Ready for business?
Let me ask you a simple question to test your general knowledge. What do you get if you combine Portugal, Ghana, the US, Algeria, France, Brazil and Argentina?
Now, those of you who haven't stopped thinking about football yet will no doubt say, "a World Cup victory for Germany". You are on the right track, but that wasn't exactly what I meant. Instead, the answer I wanted was €212 billion.
That, you see, was the value of German exports purchased in 2013 by those seven World Cup opponents — 19 per cent of all German exports (€1,094 billion). Indeed, France was the top destination for German products and services, with the US in second place. The next highest-ranking country was Brazil in 20th place.
The total amount that Germany imported from these countries in 2013 was just €131 billion or 15 per cent of German imports. In other words, Germany had a huge trade surplus with these seven countries combined, as indeed it has in its overall trade. (Interestingly, Ghana, as well as being the only country that Germany didn't defeat in the World Cup, is also the only one with whom German has a trade deficit, importing more than it exports.)
An enormous number of German jobs depend on the purchasing decisions of companies and consumers in the seven countries that Germany played in Brazil. One might think that German exports could be endangered by the defeats Germany inflicted. But the country's image at the World Cup — helped by the way the players and fans conducted themselves — was very positive. Even the notorious British gutter press said that is it now OK to love Germans.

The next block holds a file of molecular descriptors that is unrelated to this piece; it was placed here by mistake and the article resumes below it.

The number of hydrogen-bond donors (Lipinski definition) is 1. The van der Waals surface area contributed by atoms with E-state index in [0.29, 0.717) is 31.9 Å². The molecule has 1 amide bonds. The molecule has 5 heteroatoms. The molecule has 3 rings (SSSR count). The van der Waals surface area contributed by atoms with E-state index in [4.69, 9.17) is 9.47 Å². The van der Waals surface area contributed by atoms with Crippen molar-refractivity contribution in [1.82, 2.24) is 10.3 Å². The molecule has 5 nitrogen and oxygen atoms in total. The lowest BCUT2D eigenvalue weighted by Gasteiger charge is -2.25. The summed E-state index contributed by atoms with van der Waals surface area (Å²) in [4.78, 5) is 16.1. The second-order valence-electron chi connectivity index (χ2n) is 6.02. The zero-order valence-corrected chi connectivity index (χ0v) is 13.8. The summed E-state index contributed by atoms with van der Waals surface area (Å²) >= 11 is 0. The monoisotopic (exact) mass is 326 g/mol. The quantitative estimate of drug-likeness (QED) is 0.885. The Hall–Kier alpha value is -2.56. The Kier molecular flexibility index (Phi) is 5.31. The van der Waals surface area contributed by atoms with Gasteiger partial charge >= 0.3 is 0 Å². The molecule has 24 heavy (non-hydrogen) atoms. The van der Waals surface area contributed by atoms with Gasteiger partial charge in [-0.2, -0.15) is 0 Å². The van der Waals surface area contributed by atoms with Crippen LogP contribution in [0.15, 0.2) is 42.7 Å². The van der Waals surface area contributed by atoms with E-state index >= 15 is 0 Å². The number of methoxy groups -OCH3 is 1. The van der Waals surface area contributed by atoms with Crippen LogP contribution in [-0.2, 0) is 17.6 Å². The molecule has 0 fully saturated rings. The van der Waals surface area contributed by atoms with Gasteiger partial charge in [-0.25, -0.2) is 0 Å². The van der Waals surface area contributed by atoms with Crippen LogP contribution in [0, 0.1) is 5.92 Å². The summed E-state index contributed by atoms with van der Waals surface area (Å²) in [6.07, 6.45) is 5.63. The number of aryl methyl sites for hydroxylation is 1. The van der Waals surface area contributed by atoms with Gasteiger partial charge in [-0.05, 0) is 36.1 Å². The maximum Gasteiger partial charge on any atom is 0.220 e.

So it was a great pity that some of the German players spoilt this image with their idiotic gaucho dance during the celebrations in Berlin last week. This was a perfect example of the danger of using humour internationally and of the way that good reputations (and relations) can be spoiled by a moment's insensitivity.
The German football association, while claiming no disrepect was meant, said it was sorry if the dance was "misunderstood by some people".
One can only hope that German businesses show more sensitivity in their international dealings. To do so, they could do a lot worse than reading an excellent new book called Intercultural Readiness: Four competences for working across cultures. The four key areas discussed in the book are intercultural sensitivity, intercultural communication, building commitment and managing uncertainty.
One can only assume that the book — or even a summary of its conclusions – wasn't circulated to Germany's footballers before their celebrations. Shame.
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